April, a month for fools and showers, and also, apparently, for art.
It’s shaping up to be a great time for openings, from serious, emotional film installations to private museums by icons of British art, and a hefty dose of abstraction chucked in there too. It’s got it all
Art openings in London this month
The Gilbert & George Centre
British art’s most iconic duo have decided to open a museum dedicated to themselves, including a gallery space for Gilbert & George art, a screening room for Gilbert & George films and an education centre where you can learn all about, you know, Gilbert & George. Staggeringly narcissistic, but who can blame them?
Opens Sat Apr 1. Free. More details here.
Steve McQueen: ‘Grenfell’ at the Serpentine
Six months after tragedy struck and Grenfell Tower was engulfed in flames, leading to the deaths of 72 people, the artist and Oscar-winning director Steve McQueen decided to film the building. Shot just before it was covered by hoardings, McQueen’s film is a portrait of loss and grief, and a call to remember the terrible events of that day. The film will be screened at set times, and tickets are free.
Opens Apr 5. Free. More details here.
Gabriel Moses: ‘Regina’ at 180 The Strand
180 The Strand has made its name with big, immersive, high-production-value group shows, and now it’s turning its attention to solo exhibitions by younger artists, which is exciting. This one is by young London photographer and filmmaker Gabriel Moses, who creates atmospheric work inspired by his south London and Nigerian roots.
Opens Apr 6. More details here.
‘PerAnkh: The June Givanni PanAfrican Cinema Archive’ at Raven Row
Raven Row recently reopened after a few years of hibernation with the genuinely incredible ‘People Make Television’ exhibition, an in-depth look at long-lost BBC community TV. Its new show promises to follow a similar format, this time exploring PanAfrican cinema and its relationship with Black British cinema and culture. If it gets anywhere to the levels of its last show, we’re in for a treat.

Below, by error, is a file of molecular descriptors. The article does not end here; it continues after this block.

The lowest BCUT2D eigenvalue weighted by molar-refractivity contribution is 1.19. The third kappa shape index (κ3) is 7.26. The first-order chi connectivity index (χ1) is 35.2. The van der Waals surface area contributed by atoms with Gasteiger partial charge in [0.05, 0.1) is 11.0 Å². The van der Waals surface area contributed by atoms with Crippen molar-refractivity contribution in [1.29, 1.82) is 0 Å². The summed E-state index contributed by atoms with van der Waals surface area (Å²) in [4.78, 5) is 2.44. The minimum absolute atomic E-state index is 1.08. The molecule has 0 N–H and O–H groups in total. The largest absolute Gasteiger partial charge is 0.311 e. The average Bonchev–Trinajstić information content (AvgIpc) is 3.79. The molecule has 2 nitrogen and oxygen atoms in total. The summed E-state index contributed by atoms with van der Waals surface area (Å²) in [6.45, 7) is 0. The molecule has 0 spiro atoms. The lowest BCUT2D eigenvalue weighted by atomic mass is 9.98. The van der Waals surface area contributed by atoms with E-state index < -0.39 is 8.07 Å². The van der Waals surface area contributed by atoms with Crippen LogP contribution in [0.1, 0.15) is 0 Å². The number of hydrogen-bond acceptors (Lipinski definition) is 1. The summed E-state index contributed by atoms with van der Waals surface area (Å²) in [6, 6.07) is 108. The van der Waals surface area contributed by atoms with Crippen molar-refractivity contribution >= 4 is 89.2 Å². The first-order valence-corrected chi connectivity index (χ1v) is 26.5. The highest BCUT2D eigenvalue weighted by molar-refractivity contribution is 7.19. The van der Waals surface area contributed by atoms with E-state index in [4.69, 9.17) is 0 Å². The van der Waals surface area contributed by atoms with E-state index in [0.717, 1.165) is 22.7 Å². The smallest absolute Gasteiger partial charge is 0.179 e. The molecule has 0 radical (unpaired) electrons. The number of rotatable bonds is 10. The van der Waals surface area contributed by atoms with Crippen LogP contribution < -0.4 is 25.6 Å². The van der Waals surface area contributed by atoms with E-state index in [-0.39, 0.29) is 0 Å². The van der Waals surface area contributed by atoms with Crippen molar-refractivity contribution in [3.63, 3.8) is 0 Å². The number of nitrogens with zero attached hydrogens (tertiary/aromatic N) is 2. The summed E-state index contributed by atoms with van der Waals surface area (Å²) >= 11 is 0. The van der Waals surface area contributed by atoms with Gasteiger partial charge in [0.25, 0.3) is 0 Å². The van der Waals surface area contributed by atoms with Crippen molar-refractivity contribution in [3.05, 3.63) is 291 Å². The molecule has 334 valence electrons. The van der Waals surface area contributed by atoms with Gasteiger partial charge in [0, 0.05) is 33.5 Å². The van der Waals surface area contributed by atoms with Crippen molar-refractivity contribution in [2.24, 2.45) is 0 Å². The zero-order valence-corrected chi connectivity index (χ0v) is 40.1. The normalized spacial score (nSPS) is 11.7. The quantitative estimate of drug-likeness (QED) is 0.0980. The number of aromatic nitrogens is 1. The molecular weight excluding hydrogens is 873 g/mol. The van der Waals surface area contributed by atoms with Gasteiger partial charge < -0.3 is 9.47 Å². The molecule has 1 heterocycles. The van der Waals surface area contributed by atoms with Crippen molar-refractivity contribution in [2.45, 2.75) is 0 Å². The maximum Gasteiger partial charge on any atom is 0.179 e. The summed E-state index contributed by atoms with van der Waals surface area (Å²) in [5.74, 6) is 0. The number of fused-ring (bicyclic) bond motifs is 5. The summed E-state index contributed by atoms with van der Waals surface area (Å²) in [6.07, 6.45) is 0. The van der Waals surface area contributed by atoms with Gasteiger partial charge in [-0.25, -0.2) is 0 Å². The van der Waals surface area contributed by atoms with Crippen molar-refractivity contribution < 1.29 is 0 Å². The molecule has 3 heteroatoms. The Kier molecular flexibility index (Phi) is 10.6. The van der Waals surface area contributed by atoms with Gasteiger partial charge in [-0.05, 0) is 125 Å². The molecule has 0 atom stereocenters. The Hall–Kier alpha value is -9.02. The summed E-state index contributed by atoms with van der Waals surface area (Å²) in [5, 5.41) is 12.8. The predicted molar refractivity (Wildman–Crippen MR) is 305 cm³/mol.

Opens Apr 15. Free. More details here.
Florence Peake: ‘Factual Actual: Ensemble’ at Southwark Park Galleries
Peake combines performance, choreography and drawing into a messy, ecstatic world of colour and movement. This show at Southwark Park Galleries will include a huge 50m-long painting and four durational performances for dancers. Peake’s collaborative, interdisciplinary approach makes her one of the most exciting young artists working today.
Opens Apr 16. Free. More details here.
Hilma Af Klint and Piet Mondrian: ‘Forms of Life’ at Tate Modern
Tate Modern’s new exhibition pits two giants of abstraction against each other. In one corner, you’ve got Dutch modernist Piet Mondrian, with his ultra-influential, mega-famous approach to grids and colour. In the other corner, you’ve got Hilma Af Klint, a Swedish painter and mystic who was largely ignored in her lifetime, but whose work has recently been rediscovered, reappraised and reloved. Would we rather they each had their own individual solo shows instead of being shown next to each other for no reason? Sure, yes, but this will probably still be great.
Opens Apr 20. More details here.
Can’t wait? Here are the top ten exhibitions you can see in London right now.
We’re giving away 100 tickets to the Sony World Photography Awards this year.